Any concertgoer would agree-it was an evening of veritable rock and reggae perfection on Friday night at the Bowl. The Summer Unity Tour kickoff show was awash with cliches-the full moon came out, the clouds were ominous, and the overall tone of the night rang something like, “peace, love, and rock ‘n’ roll.” At the crux of it all was 311 and their ever-so-eclectic lineup-this year, the hip-hop-funk-rock-reggae band decided to bring Rasta master Ziggy Marley along on their annual coast-to-coast ride. And the audience, beer cup in one hand and el diablo sign in the other, could not have been more stoked.
Ziggy Marley, along with his band and their instruments, were a vision in red, green, and gold as they took the stage at sunset. With his hands on his waist and three-foot-long dreads swaying, Marley commanded the platform where his father recorded his final performance back in 1979. Unable to resist Marley’s alluring feel-good presence, fans bobbed their heads and clapped their hands to the dub beat as Marley sang songs about crying for justice and staying true to oneself (“Justice,” “True to Myself”). Marley (who is believed to sound most like his late, great dad) also got the crowd on its feet with his almost-as-good renditions of “I Shot the Sheriff” and “Is This Love.” Before clearing the stage to make way for the evening’s headliner, Marley made sure to throw out his closing pleas for peace, one love, and pronouncing love was his religion during “Love Is My Religion.”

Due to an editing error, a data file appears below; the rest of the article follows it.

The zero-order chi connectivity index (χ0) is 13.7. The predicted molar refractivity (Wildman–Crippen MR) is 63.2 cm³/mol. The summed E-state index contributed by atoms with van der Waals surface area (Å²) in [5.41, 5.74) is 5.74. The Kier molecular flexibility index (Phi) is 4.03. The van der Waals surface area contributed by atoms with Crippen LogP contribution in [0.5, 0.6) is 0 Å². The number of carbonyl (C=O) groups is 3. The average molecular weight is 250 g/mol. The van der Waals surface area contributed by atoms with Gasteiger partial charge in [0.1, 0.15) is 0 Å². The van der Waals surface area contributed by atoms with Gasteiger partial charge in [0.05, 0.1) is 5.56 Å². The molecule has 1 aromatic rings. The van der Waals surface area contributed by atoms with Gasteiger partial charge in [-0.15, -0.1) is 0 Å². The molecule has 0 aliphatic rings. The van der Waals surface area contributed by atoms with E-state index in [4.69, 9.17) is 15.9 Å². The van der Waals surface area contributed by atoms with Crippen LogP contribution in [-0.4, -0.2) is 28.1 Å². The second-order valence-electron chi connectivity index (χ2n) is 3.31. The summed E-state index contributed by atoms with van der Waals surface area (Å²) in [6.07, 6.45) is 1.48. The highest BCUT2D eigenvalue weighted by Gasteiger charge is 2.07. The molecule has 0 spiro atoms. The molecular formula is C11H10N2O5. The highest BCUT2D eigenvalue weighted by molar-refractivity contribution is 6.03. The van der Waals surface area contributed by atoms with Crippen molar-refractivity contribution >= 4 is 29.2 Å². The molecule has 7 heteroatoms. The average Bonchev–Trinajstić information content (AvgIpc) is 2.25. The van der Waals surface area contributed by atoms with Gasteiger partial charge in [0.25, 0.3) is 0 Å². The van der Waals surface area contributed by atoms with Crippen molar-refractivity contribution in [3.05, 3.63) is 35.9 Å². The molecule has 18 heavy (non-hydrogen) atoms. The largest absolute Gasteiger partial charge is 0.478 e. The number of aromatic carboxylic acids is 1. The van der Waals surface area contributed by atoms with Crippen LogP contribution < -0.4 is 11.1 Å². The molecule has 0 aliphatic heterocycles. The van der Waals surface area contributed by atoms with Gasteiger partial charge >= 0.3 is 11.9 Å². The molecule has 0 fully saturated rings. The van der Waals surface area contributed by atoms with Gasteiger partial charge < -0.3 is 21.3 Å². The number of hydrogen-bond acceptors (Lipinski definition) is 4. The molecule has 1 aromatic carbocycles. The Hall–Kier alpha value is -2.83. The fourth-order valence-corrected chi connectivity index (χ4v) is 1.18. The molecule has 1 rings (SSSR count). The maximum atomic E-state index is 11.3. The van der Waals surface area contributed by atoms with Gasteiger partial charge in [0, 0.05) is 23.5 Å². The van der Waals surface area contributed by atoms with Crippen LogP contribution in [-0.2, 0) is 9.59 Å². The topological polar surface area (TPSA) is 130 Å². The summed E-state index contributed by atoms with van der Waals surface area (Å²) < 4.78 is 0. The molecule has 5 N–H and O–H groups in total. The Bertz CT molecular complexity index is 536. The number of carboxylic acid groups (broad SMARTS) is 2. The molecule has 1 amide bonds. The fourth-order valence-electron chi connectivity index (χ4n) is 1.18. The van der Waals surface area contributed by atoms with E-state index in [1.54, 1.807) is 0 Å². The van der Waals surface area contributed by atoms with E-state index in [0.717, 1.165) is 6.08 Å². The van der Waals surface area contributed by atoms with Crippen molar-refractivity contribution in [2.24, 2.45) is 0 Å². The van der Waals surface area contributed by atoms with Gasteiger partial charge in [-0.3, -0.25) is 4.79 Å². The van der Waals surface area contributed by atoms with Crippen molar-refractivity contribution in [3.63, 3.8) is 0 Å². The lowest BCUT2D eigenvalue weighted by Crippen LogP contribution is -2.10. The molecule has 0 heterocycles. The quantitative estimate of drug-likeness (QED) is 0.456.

At around 8:30 p.m., 311 frontman Nick Hexum emerged from backstage in an all-white ensemble. Steadfast fans filed into each seat of the Bowl and crevice of the pit and were delivered, as promised, a show that was one of the band’s best in years, proving the veteran rockers’ endurance both in showmanship and musicianship. This time around, 311 primarily offered up tracks from Uplifter, their first album in more than three years (and their ninth one to date), which they noted was about how music saved their lives. Playing a no-fail setlist brimming with billboard hits (“Beautiful Disaster,” “Come Original,” “Amber”), Hexum and company carried out a nonstop performance until their 10 p.m. curfew. At one point, all but drummer Chad Sexton ditched their respective instruments and grabbed their own drums, performing a five-minute percussion set that impressed even the most critical spectator in the crowd. Despite being together for more than two decades and touring what seems like every year, the alternative rock band have still got it. Their sound may be all too familiar, but their shows still manage to mix it up, pleasing die-hard enthusiasts time and time again.